Where spacing demonstrates path of motion and slows and starts at a micro level, the wider choices about where objects move at what times is determined at a macro Timing level. These two concepts do blur quite a lot at their borders; I think of timing as requirements and spacing as the flair of a motion.

Timing Contrast

If one were listening to a drum which kept steady 4:4 time it would become very boring very fast. But with a second instrument playing a melody, or a second drum playing a different beat, interesting new combinations arise and we’re enjoying contrasts in timing. In terms of animation, this means that monotonous or homogenous motion across multiple objects is going to look bland, and a dynamic and heterogeneous cascade of objects moving at different speeds and in different styles, whilst requiring a little more effort on the part of the animator, will look much more interesting!

This isn’t always desirable, as often an audience is required to concentrate on something that isn’t moving, and in those situations a panoply of motion cues isn’t going to be advantageous.

Secondary Animation

Imagine a car driving around a corner (and our spacing is evenly distributed around the corner as we’re recklessly not slowing down), I guess you could say that this would be our Primary animation (an object appearing to move on it’s own initiative/by it’s own power). If the car has a trailer though we might call the motion of the trailer Secondary animation (an object’s motion that is separate from, but mostly determined by a primary object).

The other forces acting on the trailer might be gravity, it’s own momentum, the elasticity of the tether to the car, and if it were a lighter object, such as a flag, wind might be another factor. A flag on a stick, long hair on someone’s head, the tail of a kite, an injured arm hanging loosely from someone’s shoulder, even your clothes on your body are all examples of a secondary action linked to, caused by, but not identical to, a strong primary motion force.

This linked or tethered motion often provides a nice timing contrast, and good use of secondary animation both accentuates and deepens a motion and makes it much more interesting and attractive to a viewer. In fact, the emergent action of an object under forces is often more interesting than the primary motion. In touchscreen interface motion, the primary motion could be considered to be the gestures of the user and the interfaces move as secondary action.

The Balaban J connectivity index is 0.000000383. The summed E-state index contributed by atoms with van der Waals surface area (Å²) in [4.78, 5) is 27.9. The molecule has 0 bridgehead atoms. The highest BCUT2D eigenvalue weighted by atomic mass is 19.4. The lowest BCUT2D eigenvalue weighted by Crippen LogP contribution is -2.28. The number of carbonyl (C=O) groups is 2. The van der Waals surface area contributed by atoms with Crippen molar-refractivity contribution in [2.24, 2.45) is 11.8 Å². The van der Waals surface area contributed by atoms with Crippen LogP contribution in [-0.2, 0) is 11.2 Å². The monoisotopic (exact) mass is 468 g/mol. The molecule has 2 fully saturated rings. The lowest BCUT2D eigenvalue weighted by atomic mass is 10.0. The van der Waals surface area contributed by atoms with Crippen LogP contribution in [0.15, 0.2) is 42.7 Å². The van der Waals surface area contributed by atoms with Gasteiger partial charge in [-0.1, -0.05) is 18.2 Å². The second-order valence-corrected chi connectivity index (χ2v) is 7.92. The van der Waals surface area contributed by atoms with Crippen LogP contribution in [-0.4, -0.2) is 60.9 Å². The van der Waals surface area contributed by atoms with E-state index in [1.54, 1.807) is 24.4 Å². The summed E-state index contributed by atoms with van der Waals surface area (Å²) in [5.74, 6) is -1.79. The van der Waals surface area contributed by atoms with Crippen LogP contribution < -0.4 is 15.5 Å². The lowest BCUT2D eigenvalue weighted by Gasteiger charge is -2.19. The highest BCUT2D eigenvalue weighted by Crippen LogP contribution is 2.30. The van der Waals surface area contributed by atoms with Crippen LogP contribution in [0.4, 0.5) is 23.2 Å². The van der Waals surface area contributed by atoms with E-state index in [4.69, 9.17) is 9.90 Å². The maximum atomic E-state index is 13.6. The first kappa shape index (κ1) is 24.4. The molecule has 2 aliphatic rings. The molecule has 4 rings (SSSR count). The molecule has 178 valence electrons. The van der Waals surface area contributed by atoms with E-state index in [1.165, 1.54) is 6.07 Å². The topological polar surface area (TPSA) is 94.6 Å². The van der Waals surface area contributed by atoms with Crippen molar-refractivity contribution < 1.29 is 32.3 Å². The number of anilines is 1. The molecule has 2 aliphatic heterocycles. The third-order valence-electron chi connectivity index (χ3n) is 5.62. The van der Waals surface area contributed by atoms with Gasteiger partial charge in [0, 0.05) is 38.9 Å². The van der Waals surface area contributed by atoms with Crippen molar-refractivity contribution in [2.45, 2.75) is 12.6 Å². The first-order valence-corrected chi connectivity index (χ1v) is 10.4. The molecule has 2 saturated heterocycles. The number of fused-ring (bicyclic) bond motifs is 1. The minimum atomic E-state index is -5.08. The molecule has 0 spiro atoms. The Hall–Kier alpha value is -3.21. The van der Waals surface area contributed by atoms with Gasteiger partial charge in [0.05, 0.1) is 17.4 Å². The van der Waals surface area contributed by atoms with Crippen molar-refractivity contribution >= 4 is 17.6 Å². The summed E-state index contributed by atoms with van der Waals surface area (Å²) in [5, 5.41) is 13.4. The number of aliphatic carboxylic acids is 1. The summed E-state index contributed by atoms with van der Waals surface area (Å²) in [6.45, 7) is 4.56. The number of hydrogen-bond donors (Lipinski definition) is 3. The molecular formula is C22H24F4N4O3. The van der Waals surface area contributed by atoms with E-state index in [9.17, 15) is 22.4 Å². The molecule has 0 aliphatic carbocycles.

Staggering

Some people like to call this overlap, and the definitions get very messy when you’re talking about it in terms of secondary animation or two parts of one object, but what it really means is two parts of the same object moving in a similar (or even identical) way at different times. This helps to separate the objects, and adds a lot of interest to the motion. Inversely, regular timing can unite otherwise separate objects.

These two groups are composed of identical frame instances, just presented out of synch by one and two frames for the staggering effect.

staggeringregular.gif

Cycles

Cycles are a really interesting technique, particularly as an economy measure. An animation cycle is where a sequence or motion may be looped and reused more than once. The difference between a ‘Cycle’ and a ‘Loop’ is that a cycle may only apply to one component, whereas a loop generally applies to everything that is displayed.

One of the most well-known uses for this technique is the “run cycle” where a character’s two steps loop seamlessly to create the illusion of an ongoing running action, when in reality the animator has obviously only been required to animate two steps.

The main difficulty in making viable cycles is preventing your audience from really seeing too much of the “seam” where the cycle repeats. In many cases there won’t be a seam: a spinning object, for example, could be said to loop from any point in it’s rotation. But more complex motions, like a character jumping, or running, often lend themselves to a logical starting point.

Keeping away from dead stops and overly regular spacing will help, obviously repeating frames will sit as a kind of afterimage in the viewer’s mind as the animation cycles. Where cycle economy becomes really powerful (infinite, really) is when there are several cycles working together, all with different lengths. Take this simple example.

Okay now brace yourself for some maths: Two cycles (with different timing) are playing in the next example, and the total length of the animation is double the longest of the two cycles. Despite doubling the on-screen time of the animation, technically we’ve only really stolen twelve frames for free here (24+36=60). But this is with two relatively compatible cycles.

If I had added another really short cycle with an uneven number of just five frames, the animation as a whole would not have truly looped until unique frame number 360, stealing us 295 frames for free and making the largest and most terrible gif ever to be displayed on the Internet.

This is great for long animations of spinning logos, but also useful for things like water ripples, cloud motion, shifting colours across an object. Extending cycle lifetime is the strongest way to avoid obvious repetition, and joining cycles like this is the cheapest way to extend overall cycle lifetime.

With the use of procedural animation, we can control these cycles just as we control loops in code: randomised frame segment orders, dynamic particle generators, and so on. Using these techniques, we can extend these cycle times dramatically, or infinitely, for no extra ‘drawings’ and close to zero extra effort. Eased rests, cycles and code-assisted animation are where an intelligent animator will be able to save the most time/money.

We hope you’ve enjoyed part two! Chat to us on Twitter and Facebook, or email us or if you have any questions!